We now produce calibration curves using loess smoothers for the regression model where the observed event probabilities are estimated. This is specified by . Behaviour of the curve can be controlled using and , which we leave as default in this example. Please refere to documentation for the function from the package for details of these parameters. A smaller span and/or degree will create a more smoother line. This is done for both the BLR-IPCW and pseudo-value calibration curves.

```
dat.calib.blr <-
calib_msm(data.ms = msebmtcal,
data.raw = ebmtcal,
j = 1,
s = 0,
t = t.eval,
tp.pred = tp.pred.s0,
calib.type = 'blr',
curve.type = "loess",
w.covs = c("year", "agecl", "proph", "match"),
CI = 95,
CI.type = "bootstrap",
CI.R.boot = 200)
#> Warning in calib_blr_ipcw(data.raw = data.raw, data.ms = data.ms, tp.pred.plot = tp.pred.plot, : WARNING, SOME BOOTSTRAPPED OBSERVED EVENT PROBABILITIES WERE NA FOR STATE 1
#> THERE ARE 92 ITERATIONS WITH NA's
#> THE MEAN NUMBER OF NA's IN EACH ITERATION IS 0.96
#> Warning in calib_blr_ipcw(data.raw = data.raw, data.ms = data.ms, tp.pred.plot = tp.pred.plot, : WARNING, SOME BOOTSTRAPPED OBSERVED EVENT PROBABILITIES WERE NA FOR STATE 2
#> THERE ARE 113 ITERATIONS WITH NA's
#> THE MEAN NUMBER OF NA's IN EACH ITERATION IS 1.075
#> Warning in calib_blr_ipcw(data.raw = data.raw, data.ms = data.ms, tp.pred.plot = tp.pred.plot, : WARNING, SOME BOOTSTRAPPED OBSERVED EVENT PROBABILITIES WERE NA FOR STATE 3
#> THERE ARE 120 ITERATIONS WITH NA's
#> THE MEAN NUMBER OF NA's IN EACH ITERATION IS 1.135
#> Warning in calib_blr_ipcw(data.raw = data.raw, data.ms = data.ms, tp.pred.plot = tp.pred.plot, : WARNING, SOME BOOTSTRAPPED OBSERVED EVENT PROBABILITIES WERE NA FOR STATE 4
#> THERE ARE 123 ITERATIONS WITH NA's
#> THE MEAN NUMBER OF NA's IN EACH ITERATION IS 1.23
#> Warning in calib_blr_ipcw(data.raw = data.raw, data.ms = data.ms, tp.pred.plot = tp.pred.plot, : WARNING, SOME BOOTSTRAPPED OBSERVED EVENT PROBABILITIES WERE NA FOR STATE 5
#> THERE ARE 111 ITERATIONS WITH NA's
#> THE MEAN NUMBER OF NA's IN EACH ITERATION IS 1.155
#> Warning in calib_blr_ipcw(data.raw = data.raw, data.ms = data.ms, tp.pred.plot = tp.pred.plot, : WARNING, SOME BOOTSTRAPPED OBSERVED EVENT PROBABILITIES WERE NA FOR STATE 6
#> THERE ARE 121 ITERATIONS WITH NA's
#> THE MEAN NUMBER OF NA's IN EACH ITERATION IS 1.185
```

```
dat.calib.pv <-
calib_msm(data.ms = msebmtcal,
data.raw = ebmtcal,
j = 1,
s = 0,
t = t.eval,
tp.pred = tp.pred.s0,
calib.type = 'pv',
curve.type = "loess",
pv.group.vars = c("year"),
pv.n.pctls = 3,
CI = 95,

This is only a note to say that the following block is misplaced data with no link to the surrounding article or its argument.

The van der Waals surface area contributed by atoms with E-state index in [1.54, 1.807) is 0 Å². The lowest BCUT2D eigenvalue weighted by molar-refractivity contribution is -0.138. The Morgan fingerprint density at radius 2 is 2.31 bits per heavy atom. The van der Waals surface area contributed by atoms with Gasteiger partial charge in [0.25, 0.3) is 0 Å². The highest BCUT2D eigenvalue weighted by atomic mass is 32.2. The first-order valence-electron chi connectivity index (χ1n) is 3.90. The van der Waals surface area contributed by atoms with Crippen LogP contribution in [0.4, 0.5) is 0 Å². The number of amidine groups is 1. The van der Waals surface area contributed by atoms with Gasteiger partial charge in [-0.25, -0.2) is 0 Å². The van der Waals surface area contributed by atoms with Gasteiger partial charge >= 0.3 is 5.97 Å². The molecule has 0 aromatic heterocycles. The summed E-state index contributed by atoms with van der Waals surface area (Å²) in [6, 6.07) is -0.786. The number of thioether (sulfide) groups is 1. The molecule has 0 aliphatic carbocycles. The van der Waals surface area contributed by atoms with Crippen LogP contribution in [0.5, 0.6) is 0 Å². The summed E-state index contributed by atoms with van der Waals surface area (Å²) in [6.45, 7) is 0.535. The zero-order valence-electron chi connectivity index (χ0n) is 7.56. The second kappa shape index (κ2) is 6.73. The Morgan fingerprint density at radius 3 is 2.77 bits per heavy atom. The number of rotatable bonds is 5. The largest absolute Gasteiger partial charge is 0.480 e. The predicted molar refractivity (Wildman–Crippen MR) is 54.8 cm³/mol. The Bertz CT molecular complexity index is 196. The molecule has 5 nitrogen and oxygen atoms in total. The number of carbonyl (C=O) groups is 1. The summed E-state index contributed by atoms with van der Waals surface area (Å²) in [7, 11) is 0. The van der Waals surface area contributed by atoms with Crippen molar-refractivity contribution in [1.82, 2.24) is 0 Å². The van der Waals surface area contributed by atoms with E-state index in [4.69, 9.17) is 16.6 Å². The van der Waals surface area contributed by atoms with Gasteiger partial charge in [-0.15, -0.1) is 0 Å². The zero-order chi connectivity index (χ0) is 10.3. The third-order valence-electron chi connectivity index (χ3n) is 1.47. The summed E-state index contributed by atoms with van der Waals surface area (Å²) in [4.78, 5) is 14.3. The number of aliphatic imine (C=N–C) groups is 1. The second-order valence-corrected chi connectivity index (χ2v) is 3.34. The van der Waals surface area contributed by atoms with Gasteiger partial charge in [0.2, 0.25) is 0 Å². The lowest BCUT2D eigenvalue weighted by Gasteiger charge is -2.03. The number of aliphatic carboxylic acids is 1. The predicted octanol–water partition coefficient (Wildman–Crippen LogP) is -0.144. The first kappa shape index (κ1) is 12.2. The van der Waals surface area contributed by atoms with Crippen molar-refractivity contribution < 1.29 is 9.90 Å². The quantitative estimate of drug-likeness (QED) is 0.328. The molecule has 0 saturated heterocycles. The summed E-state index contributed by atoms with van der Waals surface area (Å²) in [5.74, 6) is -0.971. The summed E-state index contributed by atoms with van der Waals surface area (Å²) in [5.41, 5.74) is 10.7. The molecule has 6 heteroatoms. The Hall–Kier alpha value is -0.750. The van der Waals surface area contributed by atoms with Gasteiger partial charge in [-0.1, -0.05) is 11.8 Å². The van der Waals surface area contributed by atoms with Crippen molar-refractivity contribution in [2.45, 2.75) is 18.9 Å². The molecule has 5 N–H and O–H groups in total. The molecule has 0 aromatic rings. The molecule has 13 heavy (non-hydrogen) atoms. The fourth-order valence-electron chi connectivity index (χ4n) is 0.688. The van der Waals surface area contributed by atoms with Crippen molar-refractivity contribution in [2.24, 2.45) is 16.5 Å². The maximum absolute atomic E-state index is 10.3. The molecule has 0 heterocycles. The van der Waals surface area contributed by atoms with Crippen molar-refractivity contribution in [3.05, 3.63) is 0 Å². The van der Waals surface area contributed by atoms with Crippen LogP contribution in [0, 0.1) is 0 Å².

CI.type = 'parametric')
```

We now produce calibration plots using the function.

`plot(dat.calib.blr)`

`plot(dat.calib.pv)`

The equivalent Figures from the Overview vignette, produced using restricted cubic splines, are Figures 2 and 3.

Write a short comparison… XXXX

## Estimation of calibration curves out of state j = 1 at time s = 100 using loess smoothers

We now produce calibration curves for the predicted transition probabilities out of state \(j = 1\) at time \(s = 100\). Calibration is assessed at follow up time (\(t = 1826\) days). We start by extracting the predicted transition probabilities from state \(j = 1\) at time \(s = 100\) from the object . These are the transition probabilities we aim to assess the calibration of.

```
tp.pred.s100 <- tps100 |>
dplyr::filter(j == 1) |>
dplyr::select(any_of(paste("pstate", 1:6, sep = "")))
```

We now produce calibration curves using loess smoothers for the regression model where the observed event probabilities are estimated. This is specified by . Behaviour of the curve can be controlled using and , which we leave as default in this example. Please refere to documentation for the function from the package for details of these parameters. A smaller span and/or degree will create a more smoother line. This is done for both the BLR-IPCW and pseudo-value calibration curves.

```
dat.calib.blr <-
calib_msm(data.ms = msebmtcal,
data.raw = ebmtcal,
j = 1,
s = 100,
t = t.eval,
tp.pred = tp.pred.s100,
calib.type = 'blr',
curve.type = "loess",
w.covs = c("year", "agecl", "proph", "match"),
CI = 95,
CI.type = "bootstrap",
CI.R.boot = 200)
#> Warning in calib_msm(data.ms = msebmtcal, data.raw = ebmtcal, j = 1, s = 100, : In the landmark cohort of individuals uncensored and in state j at time s,
#> there are some states have less than 50 people at the time at which calibration is being assessed (t).